I hereby complain!
Tom had a perfectly lovely day with Jane yesterday, and then went to the Museum of Science today for another fun outing. So while Sarah was doing this:
I had to deal with this:
Oh, I know what you're all thinking. "But it's Jane! Look at her! So sweet!" People, you have no idea what you're talking about. She looks perfectly innocent in that picture, and at that moment was being... okay. Ish. Her oxygen was at 100% all day. ALL. DAY. Shortly after that photo was taken, they tried suctioning her to see if they couldn't work out some gunk and get her saturation levels up. She was hanging at 91-92, and an A- is just not good enough at a Harvard-affiliated hospital. No sir.
So they did the full open suction, with chest compressions and bagging and all that craziness and she just did not come back up. She was sitting in the 60s, and slowly crept up to the 70s. She was getting a C. At Harvard! Bad. They switched her oximeter from her foot to her hand to see if they could get a better reading. So now she's hanging in the low 80s. They repositioned her. They gave her Versed. They gave her morphine. They waited. I waited. I asked what was going on and the nurse practitioner told me she was shunting. And, just like you are now, I was all "Huh?" And the NP said, "Well she has a hole in her heart and... "And I cut her off and said, "No, the PDA was ruled out." And she said, "Not a PDA, a patent foramen ovale."
I did not know this. One might think this would be information a parent would be given. One might be wrong.
Dr. Google tells me that a PFO is usually no big deal (see here), but can be a big deal (see here). It's a small hole, but the pulmonary hypertension may be making it worse. Or something. I don't know because NO ONE TOLD ME ABOUT THIS.
So, the NP's concern was that the hole was allowing oxygenated and unoxygenated blood to mingle (that would be the shunting) and that was why Jane wasn't able to bring her saturation levels up. (Anyone lost yet? Hang on, it's almost over.) Finally, she ordered a chest x-ray just to be sure that there wasn't a lot of fluid accumulating in the lungs. They picked Jane up to put her on the film and heard a squelchy SCCKK! in her chest.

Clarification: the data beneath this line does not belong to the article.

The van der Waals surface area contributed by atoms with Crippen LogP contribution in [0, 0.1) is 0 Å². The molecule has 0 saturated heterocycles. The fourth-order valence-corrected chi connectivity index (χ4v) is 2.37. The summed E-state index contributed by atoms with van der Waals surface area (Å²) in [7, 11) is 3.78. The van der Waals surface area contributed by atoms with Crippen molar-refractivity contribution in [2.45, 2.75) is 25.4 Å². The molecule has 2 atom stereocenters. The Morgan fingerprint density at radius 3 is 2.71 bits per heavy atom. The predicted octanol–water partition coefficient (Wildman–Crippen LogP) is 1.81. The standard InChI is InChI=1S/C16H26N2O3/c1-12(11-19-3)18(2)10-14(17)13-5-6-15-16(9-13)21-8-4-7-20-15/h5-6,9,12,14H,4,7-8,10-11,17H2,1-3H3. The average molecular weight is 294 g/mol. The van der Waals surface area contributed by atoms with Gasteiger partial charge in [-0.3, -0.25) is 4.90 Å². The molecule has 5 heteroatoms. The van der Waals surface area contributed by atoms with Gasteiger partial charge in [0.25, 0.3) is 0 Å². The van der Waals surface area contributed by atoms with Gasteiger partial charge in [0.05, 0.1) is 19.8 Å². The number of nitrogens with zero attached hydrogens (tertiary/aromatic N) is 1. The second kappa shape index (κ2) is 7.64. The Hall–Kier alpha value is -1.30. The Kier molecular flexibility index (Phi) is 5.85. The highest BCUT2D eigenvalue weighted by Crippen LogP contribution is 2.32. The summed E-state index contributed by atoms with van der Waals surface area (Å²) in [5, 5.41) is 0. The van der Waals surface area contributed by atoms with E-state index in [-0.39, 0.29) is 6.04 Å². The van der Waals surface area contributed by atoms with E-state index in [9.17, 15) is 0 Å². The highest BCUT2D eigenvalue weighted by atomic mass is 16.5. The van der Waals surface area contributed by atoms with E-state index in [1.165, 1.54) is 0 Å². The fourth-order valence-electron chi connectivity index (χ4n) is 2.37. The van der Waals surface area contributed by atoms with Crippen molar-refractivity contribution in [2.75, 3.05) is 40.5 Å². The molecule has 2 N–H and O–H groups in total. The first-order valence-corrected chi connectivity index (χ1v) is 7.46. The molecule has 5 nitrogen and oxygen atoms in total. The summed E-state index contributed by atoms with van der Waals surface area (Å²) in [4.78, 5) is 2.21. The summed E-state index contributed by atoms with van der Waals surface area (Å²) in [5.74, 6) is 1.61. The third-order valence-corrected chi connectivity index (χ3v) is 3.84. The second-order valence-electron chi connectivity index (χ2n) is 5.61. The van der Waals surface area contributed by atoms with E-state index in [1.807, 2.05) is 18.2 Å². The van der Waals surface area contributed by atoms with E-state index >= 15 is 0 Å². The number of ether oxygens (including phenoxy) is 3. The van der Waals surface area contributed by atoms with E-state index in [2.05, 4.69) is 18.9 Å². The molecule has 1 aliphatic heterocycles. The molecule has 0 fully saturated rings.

Turns out a nasty MUCOUS PLUG had been blocking the way, and repositioning her knocked it loose. That's right, a big fat loogie was responsible for me spending three hours mentally preparing myself for explaining to a three and a half year old why her sister was never coming home. IT SUCKED.
So they suctioned that thing out and her sats went up to 95 and there she stayed for the rest of the afternoon and evening. Still at 100% oxygen, but getting a solid A on her sats.
As a side note, the secretions and loogie they'd been getting out of her were yellowish (ew! TMI! TMI!), so they're a little worried that she's developing yet another infection, or the old one is coming back.
ENOUGH ALREADY. JESUS.
Um, not better. In fact, back to satting in the 70s. (Raspberry -- 100% oxygen means that the air she's breathing is basically all oxygen. The saturation level is a measurement of the percentage of hemoglobin carrying oxygen. It should be in the 90s.) Since she's already getting only oxygen, there's no turning up the machines or anything. Which is why they're suctioning to remove physical barriers, and they just changed her trach to make sure there was nothing blocking the tube, and they've given her morphine and Versed to calm her down and try to help her relax so that she isn't needing more oxygen than necessary. Also, they're giving her antibiotics now -- they're not bothering to wait for the results of the culture.
The doctor should be calling us back by 11 to let us know what's what.
So. Her sats are now up to 84. They no longer think it's a shunt at work because she's oxygenating too well for that. Her blood gas was awful -- her CO2 was 163 or something, which means she's not getting the carbon dioxide out of her lungs. Right now, the guess is she's either clamping down (not a realistic bet, since she's so sedated) or the bleb is making trouble. They're going to put her under the paralytic again, and maybe go back to the oscillating ventilator (remember? from way back?) in the hope it would be better for gas exchange. Tom just paged Dr LR to get him involved -- it's a fellow calling the shots, and while I'm sure he's perfectly able... well, yeah. You'd all do the same.
We're at the hospital. She's paralyzed, on the oscillator, satting 93. But they don't have many more tricks if something else happens tonight.